Kent property values to fall heavily in '10
At last week’s meeting where county commissioners recognized 38 employees with at least 25 years of service, they heard from five people who asked them to save the jobs of 11 kitchen workers at the jail who are likely to be let go at the end of the year.
“We’re looking for more time,” said the workers’ UAW representative, who added that there wasn’t enough time to form a new labor agreement with county Sheriff Larry Stelma before the new budget is adopted Dec. 10.
As it now stands, the 2010 general fund budget has $167.8 in expenditures and $165.4 million in revenue. The gap leaves a deficit of $2.4 million that will be covered through the fund’s $6 million reserve. The spending plan calls for the equivalent of 79 full-time jobs to be eliminated.
Property-tax revenue to the fund is projected to be down by $3.5 million next year from this year and be worth $86.5 million to the county — tax dollars that are expected to account for 51.7 percent of the fund’s total revenue. In comparison, property-tax revenue was 53.2 percent of the fund’s entire revenue this year.
One reason that revenue will be less next year is that the taxable value of all properties in the county is expected to fall by nearly $800 million, dropping from $21.83 billion this year to $21.06 billion in 2010.
County Equalization Director Matt Woolford said the decrease was significant, as values will fall across the commercial, residential and industrial sectors. He said values have fallen throughout the state. Woolford said property values fell statewide last year by roughly $23 billion, or nearly the county’s total equalized value, and could fall by that much next year.
County Administrator and Controller Daryl Delabbio said property assessments and home prices have fallen by 2.2 percent and 25 percent, respectively, since December 2007.
Another reason property-tax revenue to the county will be lower in 2010 is inflation was a negative three-tenths of 1 percent in October, the measurement assessors regularly apply to a taxable value. Last year, the inflation figure was 4.4 percent.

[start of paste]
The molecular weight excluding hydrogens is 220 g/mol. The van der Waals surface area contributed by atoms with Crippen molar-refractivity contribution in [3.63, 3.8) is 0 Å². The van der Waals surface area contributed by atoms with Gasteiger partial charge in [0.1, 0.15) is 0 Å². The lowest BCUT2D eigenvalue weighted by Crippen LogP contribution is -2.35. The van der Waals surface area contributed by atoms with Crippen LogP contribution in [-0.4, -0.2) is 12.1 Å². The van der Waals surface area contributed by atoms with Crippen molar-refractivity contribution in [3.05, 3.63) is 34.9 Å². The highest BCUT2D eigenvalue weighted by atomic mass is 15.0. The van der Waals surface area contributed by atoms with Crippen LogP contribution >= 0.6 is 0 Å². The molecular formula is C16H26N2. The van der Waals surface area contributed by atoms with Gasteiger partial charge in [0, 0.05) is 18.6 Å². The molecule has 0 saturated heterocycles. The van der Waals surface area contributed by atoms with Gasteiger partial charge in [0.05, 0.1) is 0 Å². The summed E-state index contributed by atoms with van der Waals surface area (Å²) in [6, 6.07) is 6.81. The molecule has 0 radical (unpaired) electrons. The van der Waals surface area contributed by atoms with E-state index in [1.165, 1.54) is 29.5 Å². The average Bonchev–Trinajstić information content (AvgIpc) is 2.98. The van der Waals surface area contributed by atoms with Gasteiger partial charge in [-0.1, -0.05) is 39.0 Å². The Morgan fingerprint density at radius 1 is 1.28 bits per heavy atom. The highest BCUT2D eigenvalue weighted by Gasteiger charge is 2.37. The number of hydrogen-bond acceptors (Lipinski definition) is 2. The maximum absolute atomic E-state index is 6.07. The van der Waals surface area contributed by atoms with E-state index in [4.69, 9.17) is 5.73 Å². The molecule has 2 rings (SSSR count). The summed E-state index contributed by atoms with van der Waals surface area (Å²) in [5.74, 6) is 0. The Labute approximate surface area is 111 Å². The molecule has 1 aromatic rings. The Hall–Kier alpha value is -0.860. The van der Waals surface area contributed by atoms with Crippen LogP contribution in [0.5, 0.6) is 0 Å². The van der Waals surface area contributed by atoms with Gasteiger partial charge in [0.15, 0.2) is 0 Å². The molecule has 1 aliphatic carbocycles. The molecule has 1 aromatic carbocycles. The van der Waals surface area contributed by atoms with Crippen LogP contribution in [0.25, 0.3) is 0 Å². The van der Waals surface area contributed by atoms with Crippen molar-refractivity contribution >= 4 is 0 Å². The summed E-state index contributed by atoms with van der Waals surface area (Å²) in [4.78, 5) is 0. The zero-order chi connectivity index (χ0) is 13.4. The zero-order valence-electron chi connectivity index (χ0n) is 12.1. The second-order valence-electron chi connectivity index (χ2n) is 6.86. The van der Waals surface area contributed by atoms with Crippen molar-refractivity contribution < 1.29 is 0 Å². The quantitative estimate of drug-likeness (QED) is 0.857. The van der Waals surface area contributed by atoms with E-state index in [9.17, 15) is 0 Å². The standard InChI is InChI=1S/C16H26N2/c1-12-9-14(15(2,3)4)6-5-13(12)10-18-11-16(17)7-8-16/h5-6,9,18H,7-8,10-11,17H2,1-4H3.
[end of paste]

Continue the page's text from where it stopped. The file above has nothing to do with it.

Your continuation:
County Fiscal Services Director Robert White estimated that the county loses $80,000 in property-tax revenue for every one-tenth of a percent drop in inflation.
Also last week, commissioners ratified a new three-year labor agreement for 16 full-time, unionized workers in the Parks Department. Those workers will get a retroactive pay hike of 2 percent for this year, no increase next year, and a 2.25 percent raise in 2011. The increase in salary and benefits will cost the county almost $70,000 over the life of the contract.
At the sale time, commissioners rejected a 1 percent pay raise for the lowest-paid, non-unionized frontline supervisors — some of whom will be terminated at year’s end. The increase would have cost the county $205,836 next year and the funds were included in the proposed 2010 budget.
Some commissioners took exception to one group getting an increase while another didn’t. “Someone has got to look out for them, and that’s our job,” said Commissioner Art Tanis, who argued that the supervisors were without representation and voted for the raise.
“If you want another bargaining unit, then vote ‘no,’” said Commissioner Richard Vander Molen. “I see a huge inconsistency here after we’ve approved contracts for bargaining unit after bargaining unit.”
“I don’t think any pay increases at this time are warranted,” said Commissioner Tom Antor, who voted against both raises because other employees are about to lose their jobs.
“We’re going to be cutting far, far more jobs next year,” said Commissioner Dean Agee.
Board members did approve a land bank agreement between County Treasurer Kenneth Parrish and the state land bank authority, which was also expected to ratify the contract late last week. Parrish said his next step was to create the local authority’s board of directors and would bring that issue to the commission soon.
Commissioners also agreed to lease 80 acres of county land on Ten Mile Road to the West Michigan Sports Commission for a baseball and softball complex that will offer a dozen diamonds for tournament play. The county will charge the sports commission $100 for each of the lease’s first two years and $5,000 in the third year. The three-year deal also gives the sports commission an option to buy the land outright for $400,000, even though the property has an appraised value of $2 million.
Vander Molen, who chairs the sports commission, said the group had looked at various properties in the county for two years, but most were too expensive. He said the land, a former county landfill, is a half mile from a U.S. 131 interchange and is serviced by gas, water and sewers.
The sports commission has estimated the complex would generate 19,000 hotel room nights from the tournaments in the first year and $49 million in revenue for hotels over 10 years. The indirect spending from the complex to restaurants, golf courses and attractions over that decade was estimated at $138.7 million. The sports commission has pegged the cost to build the complex at $5.6 million.